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View Full Version : Pre-emergents and post emergents on Bermuda sod


mikegbuff
06-14-2007, 11:45 AM
If Bermuda sod was installed in November, would it be ok to put post emergent weed control on it now? It was quite a few broadleaf weeds. I was planning to use Weed B Gone from Ortho or the Spectracide or Bayer products at Lowes or Home Depot. Any opinion on these brands and which works best? From the label, it looks like Bayer is the only one that controls crabgrass. I just do not want to stunt the growth of the Bermuda. That's probably not possible since that stuff is so hard to kill!!! This is my first time dealing with sod though. It was slow to green up even though had put some fertilizer on it recommended by Lesco, so I just want to be sure I'm ok to spray the weeds now.
Also, I did not put pre-emergents on the sod this spring since it was not rooted in yet. I did not want to damage it. Would I have been ok to put pre-emergents down on the sod then?
Thanks.

Turfdoctor1
06-14-2007, 02:45 PM
you were right to skip the spring pre-emergent, and you should be fine to go ahead with your broadleaf application now. As far as those products, i couldn't tell you. For the crabgrass, gonna be tough.

lilmarvin4064
06-14-2007, 03:24 PM
check the chemicals on labels that you are looking at.

try to find some products that contain 2,4-D, dicamba, mecoprop, MCPA or a few others.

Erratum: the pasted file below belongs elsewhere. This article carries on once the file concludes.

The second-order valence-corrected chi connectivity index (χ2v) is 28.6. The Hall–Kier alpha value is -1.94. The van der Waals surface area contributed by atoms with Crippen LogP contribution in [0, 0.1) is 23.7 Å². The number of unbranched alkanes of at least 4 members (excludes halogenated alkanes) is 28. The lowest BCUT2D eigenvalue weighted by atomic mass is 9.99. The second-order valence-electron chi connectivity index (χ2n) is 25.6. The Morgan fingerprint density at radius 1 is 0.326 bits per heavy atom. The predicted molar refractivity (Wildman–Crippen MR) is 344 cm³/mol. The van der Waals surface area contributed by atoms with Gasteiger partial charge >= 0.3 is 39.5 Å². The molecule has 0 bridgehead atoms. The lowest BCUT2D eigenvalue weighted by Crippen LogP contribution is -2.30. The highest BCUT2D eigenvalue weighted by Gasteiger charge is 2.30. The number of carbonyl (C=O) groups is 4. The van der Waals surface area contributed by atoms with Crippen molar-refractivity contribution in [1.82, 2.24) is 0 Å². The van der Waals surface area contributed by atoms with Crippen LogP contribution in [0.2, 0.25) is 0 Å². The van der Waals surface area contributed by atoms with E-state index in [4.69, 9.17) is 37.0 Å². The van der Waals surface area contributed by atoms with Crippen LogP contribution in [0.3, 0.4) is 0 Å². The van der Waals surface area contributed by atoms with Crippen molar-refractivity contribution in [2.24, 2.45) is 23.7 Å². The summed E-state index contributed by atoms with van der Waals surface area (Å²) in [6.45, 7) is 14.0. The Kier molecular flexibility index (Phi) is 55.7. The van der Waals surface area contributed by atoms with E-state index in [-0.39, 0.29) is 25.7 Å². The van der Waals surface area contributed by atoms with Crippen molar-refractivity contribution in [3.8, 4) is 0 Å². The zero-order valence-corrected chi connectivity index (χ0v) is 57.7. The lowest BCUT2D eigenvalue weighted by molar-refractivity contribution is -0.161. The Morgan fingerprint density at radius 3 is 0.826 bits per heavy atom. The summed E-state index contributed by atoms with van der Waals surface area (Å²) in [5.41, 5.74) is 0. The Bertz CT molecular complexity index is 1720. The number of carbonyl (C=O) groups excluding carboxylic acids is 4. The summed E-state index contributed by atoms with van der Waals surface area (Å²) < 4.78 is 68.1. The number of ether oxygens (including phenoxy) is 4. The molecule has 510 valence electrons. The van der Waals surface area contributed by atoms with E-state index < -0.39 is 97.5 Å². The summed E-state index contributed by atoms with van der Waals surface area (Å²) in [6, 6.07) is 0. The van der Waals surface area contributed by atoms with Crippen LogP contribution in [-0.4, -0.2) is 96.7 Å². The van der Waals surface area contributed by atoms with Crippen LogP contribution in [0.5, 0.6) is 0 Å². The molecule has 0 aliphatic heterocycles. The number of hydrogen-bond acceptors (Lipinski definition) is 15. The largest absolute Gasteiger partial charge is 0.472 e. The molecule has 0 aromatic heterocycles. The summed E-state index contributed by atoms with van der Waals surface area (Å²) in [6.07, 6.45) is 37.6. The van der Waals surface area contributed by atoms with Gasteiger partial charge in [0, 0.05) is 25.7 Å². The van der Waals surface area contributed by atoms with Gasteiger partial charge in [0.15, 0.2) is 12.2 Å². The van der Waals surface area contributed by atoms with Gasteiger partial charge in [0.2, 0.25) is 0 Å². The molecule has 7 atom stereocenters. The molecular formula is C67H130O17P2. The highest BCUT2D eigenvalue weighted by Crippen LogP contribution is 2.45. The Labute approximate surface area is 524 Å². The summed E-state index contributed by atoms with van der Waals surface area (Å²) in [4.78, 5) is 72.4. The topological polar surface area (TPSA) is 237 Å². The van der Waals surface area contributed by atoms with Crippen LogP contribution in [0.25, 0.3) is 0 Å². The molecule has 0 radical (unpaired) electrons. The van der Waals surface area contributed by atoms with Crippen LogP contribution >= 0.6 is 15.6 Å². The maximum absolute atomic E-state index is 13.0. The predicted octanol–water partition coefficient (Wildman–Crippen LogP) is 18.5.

AVOID THESE... fenoxaprop-p-ethyl, fluazifop-p-butyl, triclopyr.

If you were to go to a commercial supplier like Lesco or others, look for Eliminate-D or Speedzone Southern, but don't use speedzone when it's really hot + dry.

ThreeWide
06-15-2007, 09:01 AM
The traditional belief is that preemergent herbicides would impede root development on new Bermuda sod with the exception of Ronstar. Recent articles by UGA turf researchers now claim that commonly used preemergent herbicides do not cause damage if applied at labeled rates.

Regardless of which you believe, taking the conservative approach is fine. If your sod has received enough water, it will be well rooted by now. You can apply general broadleaf herbicides such as the ones you mentioned without hurting anything. Just avoid spraying them when the high temps are 90 or above. My guess is that you have some crabgrass since preemergent was not applied. You should use one of those products that contains a postemergent for crabgrass as well (hopefully quinclorac). Next time you fertilize, apply a product that has a preemergent included. Crabgrass and Goosegrass germinates until Fall, so you do need some protection. It is never too late to do this, and you should also apply another light round of preemergent in early September to prevent Poa.

mikegbuff
06-15-2007, 09:33 AM
TurfUnlimited
Your knowledge and willingness to share are very appreciated. Nice website by the way, I do some on the side and yours is well-designed and worded.

Mike

mikegbuff
06-19-2007, 11:08 PM
Just avoid spraying them when the high temps are 90 or above.


Hey TurfUnlimited - Should it the temperature be below 90 for a certain number of days preceding and also after the liquid post emergent application or only the day of application?

Thanks,
Mike

ThreeWide
06-20-2007, 07:55 AM
Hey TurfUnlimited - Should it the temperature be below 90 for a certain number of days preceding and also after the liquid post emergent application or only the day of application?

Thanks,
Mike

The day of application. But to be on the safe side you also should water in the next morning in case the temps increase that following day.

lorensanders
06-27-2007, 01:17 AM
Try Msma On Crabgrass Mix 3/4 Ounces Per Gallon Only In Back Pack.